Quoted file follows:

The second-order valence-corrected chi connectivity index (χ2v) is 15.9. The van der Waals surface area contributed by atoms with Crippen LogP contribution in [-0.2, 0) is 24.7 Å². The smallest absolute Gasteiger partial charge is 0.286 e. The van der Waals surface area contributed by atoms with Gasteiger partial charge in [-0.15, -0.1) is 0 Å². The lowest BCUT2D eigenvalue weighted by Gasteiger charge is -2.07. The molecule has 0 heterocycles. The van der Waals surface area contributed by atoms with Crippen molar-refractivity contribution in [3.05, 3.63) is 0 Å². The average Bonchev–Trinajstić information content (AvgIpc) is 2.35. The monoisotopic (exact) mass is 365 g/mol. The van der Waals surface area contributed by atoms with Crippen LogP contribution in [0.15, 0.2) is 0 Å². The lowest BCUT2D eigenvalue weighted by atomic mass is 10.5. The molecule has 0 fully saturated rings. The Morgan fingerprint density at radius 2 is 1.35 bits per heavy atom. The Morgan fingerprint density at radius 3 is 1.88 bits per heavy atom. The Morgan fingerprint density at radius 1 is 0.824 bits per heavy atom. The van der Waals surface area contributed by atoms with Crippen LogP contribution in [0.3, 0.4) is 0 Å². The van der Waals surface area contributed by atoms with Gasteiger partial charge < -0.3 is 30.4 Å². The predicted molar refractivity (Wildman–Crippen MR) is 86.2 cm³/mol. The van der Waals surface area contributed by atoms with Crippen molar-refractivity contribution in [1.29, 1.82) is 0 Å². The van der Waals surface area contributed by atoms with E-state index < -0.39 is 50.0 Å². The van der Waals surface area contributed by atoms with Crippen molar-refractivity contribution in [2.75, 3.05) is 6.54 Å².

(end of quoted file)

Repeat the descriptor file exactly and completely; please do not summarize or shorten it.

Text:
The second-order valence-corrected chi connectivity index (χ2v) is 15.9. The van der Waals surface area contributed by atoms with Crippen LogP contribution in [-0.2, 0) is 24.7 Å². The smallest absolute Gasteiger partial charge is 0.286 e. The van der Waals surface area contributed by atoms with Gasteiger partial charge in [-0.15, -0.1) is 0 Å². The lowest BCUT2D eigenvalue weighted by Gasteiger charge is -2.07. The molecule has 0 heterocycles. The van der Waals surface area contributed by atoms with Crippen molar-refractivity contribution in [3.05, 3.63) is 0 Å². The average Bonchev–Trinajstić information content (AvgIpc) is 2.35. The monoisotopic (exact) mass is 365 g/mol. The van der Waals surface area contributed by atoms with Crippen LogP contribution in [0.15, 0.2) is 0 Å². The lowest BCUT2D eigenvalue weighted by atomic mass is 10.5. The molecule has 0 fully saturated rings. The Morgan fingerprint density at radius 2 is 1.35 bits per heavy atom. The Morgan fingerprint density at radius 3 is 1.88 bits per heavy atom. The Morgan fingerprint density at radius 1 is 0.824 bits per heavy atom. The van der Waals surface area contributed by atoms with Crippen LogP contribution in [0.3, 0.4) is 0 Å². The van der Waals surface area contributed by atoms with Gasteiger partial charge < -0.3 is 30.4 Å². The predicted molar refractivity (Wildman–Crippen MR) is 86.2 cm³/mol. The van der Waals surface area contributed by atoms with Crippen molar-refractivity contribution in [1.29, 1.82) is 0 Å². The van der Waals surface area contributed by atoms with E-state index < -0.39 is 50.0 Å². The van der Waals surface area contributed by atoms with Crippen molar-refractivity contribution in [2.75, 3.05) is 6.54 Å².